"We understand Mustang's heritage and iconic status it has in the world and as a symbol of Americana," said Peter Horbury, executive director of Design, The Americas. "We wanted to create a face that is more muscular but unquestionably, unequivocally Mustang and carry that spirit through to the entire car."

The exterior sheet metal, except for the fast-back roofline, is all new for 2010. At the front, the new headlamps, lower fascias, fenders and grille are capped by a powerdome hood that adds to the muscular appearance while functionally allowing for enhanced air cooling of the engine.
Mustang's washer-fluid nozzles are tucked into the cowl, while the antenna has been moved to the rear, both of which create a cleaner appearance while also reducing wind noise.

Front rear fenders feature taut, sculptured wheel flares, like a tight skin stretched over the wheels. A classic spear character line on the doors leads to a modern indication of "hip" rear fenders. "It helps give the car aggressive, forward direction, like it's ready to jump," said Doug Gaffka, Mustang chief designer.

The rear end design features aggressively angled rear corners, a sculptured decklid and prominent rear badge. A rear-view camera incorporated into the spoiler is available on some models.

A notable new tail lamp design features three LED bulbs firing sequentially from the inside for turn indication. The sequential bulbs were a distinct Mustang feature in the '60s and comeback to the 2010 for the first time since then. Locating the reverse lamps vertically creates a modern version of the Ford classic three-lens taillamp.

The best of new, heritage
Cleverly combining modern technology with Mustang heritage is a signature of the 2010 model, in terms of both design and engineering.

"All of the Bullitt elements are the base foundation of the GT," said Randle, noting engine and chassis improvements. "We also applied some improvements gained from Mustang racing. We're learning constantly and always giving that to the customer on the base car."

The wheel-and-tire combinations are 1 inch bigger across the board, ranging from 17 to 19 inches, which helps improve handling and braking. The shocks have been retuned on all models as well.

"We adjusted the springs, stabilizer bars and shocks to better balance the ride, steering and handling for all models, which results in a more engaging driving experience," adds Mustang Vehicle Engineering manager Tom Barnes. "The 2010 Mustangs feel more controlled for steering and handling, yet retain a good ride balance."

The 2010 Mustang 4.6-liter V-8 benefits from innovations from the popular Bullitt model. Power has increased to 315 horsepower.

"It runs on regular gasoline, but if you put in premium it has adaptive calibration that will give you even better mid-range torque," Barnes said, adding that Easy Fuel™, Ford's innovative capless fuel system, is standard on all models.

"It's an upgrade to the most-robust, most-accessorized engine in the marketplace today," Randle added. "No one has the reliability, no one has the upgraded options. This is a fantastic engine, proven on the race track, the drag strip and on the highway."

AdvanceTrac™ Electronic Stability Control (ESC) is now standard and complements Mustang's all-speed traction control and anti-lock braking system (ABS).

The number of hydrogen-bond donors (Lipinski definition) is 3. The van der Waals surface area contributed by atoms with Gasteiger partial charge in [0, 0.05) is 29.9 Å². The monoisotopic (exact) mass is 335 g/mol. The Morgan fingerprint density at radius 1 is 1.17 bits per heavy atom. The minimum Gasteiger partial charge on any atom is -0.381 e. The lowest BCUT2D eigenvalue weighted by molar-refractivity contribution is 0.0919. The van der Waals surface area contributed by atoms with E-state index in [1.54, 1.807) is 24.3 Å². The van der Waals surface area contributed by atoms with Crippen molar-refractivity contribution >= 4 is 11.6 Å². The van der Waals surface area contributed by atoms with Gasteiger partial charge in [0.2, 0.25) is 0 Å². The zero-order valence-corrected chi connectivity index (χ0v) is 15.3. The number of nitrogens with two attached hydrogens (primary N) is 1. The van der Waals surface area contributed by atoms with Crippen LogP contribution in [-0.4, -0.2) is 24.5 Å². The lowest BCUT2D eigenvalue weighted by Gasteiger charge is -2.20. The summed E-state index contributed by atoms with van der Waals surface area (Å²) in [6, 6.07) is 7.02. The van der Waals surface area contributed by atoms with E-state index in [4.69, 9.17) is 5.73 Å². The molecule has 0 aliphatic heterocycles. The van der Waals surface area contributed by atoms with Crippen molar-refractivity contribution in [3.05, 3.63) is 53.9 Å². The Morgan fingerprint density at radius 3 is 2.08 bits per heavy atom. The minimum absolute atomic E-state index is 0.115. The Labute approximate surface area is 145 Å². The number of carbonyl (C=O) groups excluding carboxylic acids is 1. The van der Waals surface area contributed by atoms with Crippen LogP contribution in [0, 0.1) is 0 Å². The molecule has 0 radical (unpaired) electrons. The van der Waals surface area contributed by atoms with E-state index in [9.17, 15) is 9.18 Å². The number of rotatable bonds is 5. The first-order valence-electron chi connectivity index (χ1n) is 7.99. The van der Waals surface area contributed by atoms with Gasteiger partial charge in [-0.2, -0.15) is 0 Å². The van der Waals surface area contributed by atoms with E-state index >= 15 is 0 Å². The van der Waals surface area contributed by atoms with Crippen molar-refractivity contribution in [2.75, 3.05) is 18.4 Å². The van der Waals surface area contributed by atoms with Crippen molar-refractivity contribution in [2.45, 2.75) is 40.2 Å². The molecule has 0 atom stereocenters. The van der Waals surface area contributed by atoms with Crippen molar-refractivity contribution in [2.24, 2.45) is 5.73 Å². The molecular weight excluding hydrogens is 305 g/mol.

"It gives a driver a little more confidence that in any type of condition the car will maintain what they want it to do," Barnes said. "The 2010 Mustang improves ride quality and maintains world-class steering and handling."

In addition to all of the design and driving dynamics improvements, the 2010 Ford Mustang is engineered to maintain its top government safety ratings. Standard safety equipment includes: dual stage front driver and passenger air bags; front seat-mounted side air bags; and, Ford's Personal Safety System.

Interior leads in design, materials, content and comfort
Like the exterior, the interior design is all new with world-class materials and execution.
The powerful new one-piece instrument panel design is crafted in seamless soft-touch TPO (Thermoplastic Olefin) skin fully encompassing available genuine aluminum-finish panels. Mustang's chromed-ringed gauges and dual-vane air register vents are precisely crafted and positioned.

"That's the difference between good enough and exceptional," said Gary Morales, Interior Design manager. "We wouldn't accept anything less than leadership design and world-class craftsmanship."

The instrument panel and console flow as one shape, another strong connection to Mustang heritage. The seats and arm rests have softer materials with high-quality stitching.

The new center stack design adds the latest version of Ford SYNC™, with new features 911 Assist and Vehicle Health Report. Drivers also can customize their ambient and instrument lighting through the My Color™ system, which features 125 color options.

"The centerstack is quite progressive. The electronic finish panel containing the audio and climate control buttons and knobs are integrated into the finish panel," said Kim Zielinski, Mustang Instrument Panel engineer, 2010 Mustang. "I believe the customers will really like the new look."

In addition to the improvements in technology and comfort, drivers will notice a quieter ride. "It's much more vault-like," Barnes said. "But we maintained the signature Mustang sound."

The upgraded instrument panel along with new sound deadeners added to select areas helped improve interior quietness, especially at high speeds or on rough roads. All the better to hear that famous Mustang roar.

With a completely redone exterior that echoes the classic Mustang designs of the past, an interior featuring world-class materials, numerous technology upgrades and an improved driving experience, the 2010 Mustang is poised to become the latest classic in the proud line of Ford's iconic American muscle car.

"The 2010 Mustang is drop-dead gorgeous," Randle said. "This car marks the best efforts of 45 years of passion and enthusiasm among the best designers, engineers and manufacturing experts in the business, and we can't wait for everyone to see it and start driving it."

The 2010 Mustang will be built at the Auto Alliance International Plant in Flat Rock, Mich.